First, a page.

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‘Wind Power Vs. Birds’ Debate Rages On

The ongoing struggle between alternative energy advocates and bird conservationists (which are often overlapping groups and unlikely foes) continued this week after a planned $400 million wind farm was scrapped.

This came as a massive victory for bird conservationists because one of the biggest factors of the decision, cited by MPR News, was the “adverse impact this project could have on endangered or threatened species.”

Xcel Energy Inc. was planning to build the wind farm in the southeast portion of North Dakota with partner enXco, but decided the risks to birds were too great.

The two bird species responsible for this costly disagreement are whooping cranes and piping plovers. Whooping cranes, which I posted about a few months ago, are highly endangered with a mere couple hundreds still living in the wild. Piping plovers, very cute shorebirds that nest along the lakes of North Dakota, are threatened with an estimated 6,410 individuals. However, in the Great Lakes area they are endangered because there are only 63 known nesting pairs.

Both of these species are protected under federal law and if either of the birds are killed by a wind farm without federal permits, the owners could face a hefty fine of $200,000 and time in jail.

The American Bird Conservancy (ABC), which has been running numerous campaigns to raise awareness and urging bird safe wind power, praised the decision to back out based on dangers to birds.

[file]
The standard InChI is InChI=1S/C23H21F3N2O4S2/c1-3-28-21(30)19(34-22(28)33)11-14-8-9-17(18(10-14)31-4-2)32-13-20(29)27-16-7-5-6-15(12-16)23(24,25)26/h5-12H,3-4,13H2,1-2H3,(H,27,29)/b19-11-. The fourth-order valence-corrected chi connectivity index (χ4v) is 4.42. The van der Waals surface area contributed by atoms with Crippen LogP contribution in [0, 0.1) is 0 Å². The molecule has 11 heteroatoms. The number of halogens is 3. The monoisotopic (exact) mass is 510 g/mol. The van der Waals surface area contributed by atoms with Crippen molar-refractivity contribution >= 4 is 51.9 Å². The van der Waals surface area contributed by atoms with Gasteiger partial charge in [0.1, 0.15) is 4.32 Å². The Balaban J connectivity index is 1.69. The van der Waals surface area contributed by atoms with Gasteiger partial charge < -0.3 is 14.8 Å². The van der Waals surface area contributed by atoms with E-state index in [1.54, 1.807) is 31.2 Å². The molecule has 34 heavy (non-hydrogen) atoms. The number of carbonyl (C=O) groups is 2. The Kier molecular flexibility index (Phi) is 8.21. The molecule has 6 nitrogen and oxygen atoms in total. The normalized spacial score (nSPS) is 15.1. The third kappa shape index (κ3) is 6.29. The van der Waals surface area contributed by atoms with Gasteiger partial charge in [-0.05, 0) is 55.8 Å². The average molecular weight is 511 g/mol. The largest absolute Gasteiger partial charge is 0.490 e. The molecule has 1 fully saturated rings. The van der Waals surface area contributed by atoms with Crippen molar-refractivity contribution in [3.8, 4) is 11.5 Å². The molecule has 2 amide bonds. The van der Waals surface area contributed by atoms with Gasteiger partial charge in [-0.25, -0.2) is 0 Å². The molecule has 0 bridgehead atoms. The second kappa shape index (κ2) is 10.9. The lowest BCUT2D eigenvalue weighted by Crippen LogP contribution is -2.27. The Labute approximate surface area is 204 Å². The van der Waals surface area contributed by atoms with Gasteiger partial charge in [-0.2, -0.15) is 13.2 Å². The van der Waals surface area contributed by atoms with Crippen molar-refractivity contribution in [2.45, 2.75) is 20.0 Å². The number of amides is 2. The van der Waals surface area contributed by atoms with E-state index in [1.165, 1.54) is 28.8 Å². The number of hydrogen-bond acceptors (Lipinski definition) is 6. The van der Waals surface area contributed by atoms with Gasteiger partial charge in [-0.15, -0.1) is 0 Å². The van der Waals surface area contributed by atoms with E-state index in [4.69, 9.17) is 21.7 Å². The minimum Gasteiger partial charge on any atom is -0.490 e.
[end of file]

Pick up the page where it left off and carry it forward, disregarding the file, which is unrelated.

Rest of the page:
Many people are not happy, especially enXco, which will most likely challenge the decision by Xcel Energy Inc. because they are still working on the data regarding birds.

There are things that can be done to prevent bird deaths, including newer types of blades, systems that shut down with flocks are approaching and fake prey to distract birds.

Timothy Martinez Jr. is a writer and freelance journalist. His work has been published in The Times-Picayune in New Orleans, Remapping Debate in New York City and other publications. He’s been a bird lover since he was young and currently lives in New Orleans, L.A.

2 Comments

  1. I agree. I definitely think wind power is great for the environment, but there needs to be some way the wind farms to be bird safe. Unfortunately, the problem is that birds of prey don’t look forward while flying so they accidentally crash into the turbines. The American Bird Conservancy has some interesting solutions.

  2. Birds learn. I have a fountain in my back yard that birds bath in, drink from etc. We need to study what and how they see movement and color. Who knows painting black and white checks on the turbine blades like a chess board will register as a danger to birds. This can and needs to be resolved for wind power is very clean no carbon, no bad weather caused by them. David Ellis

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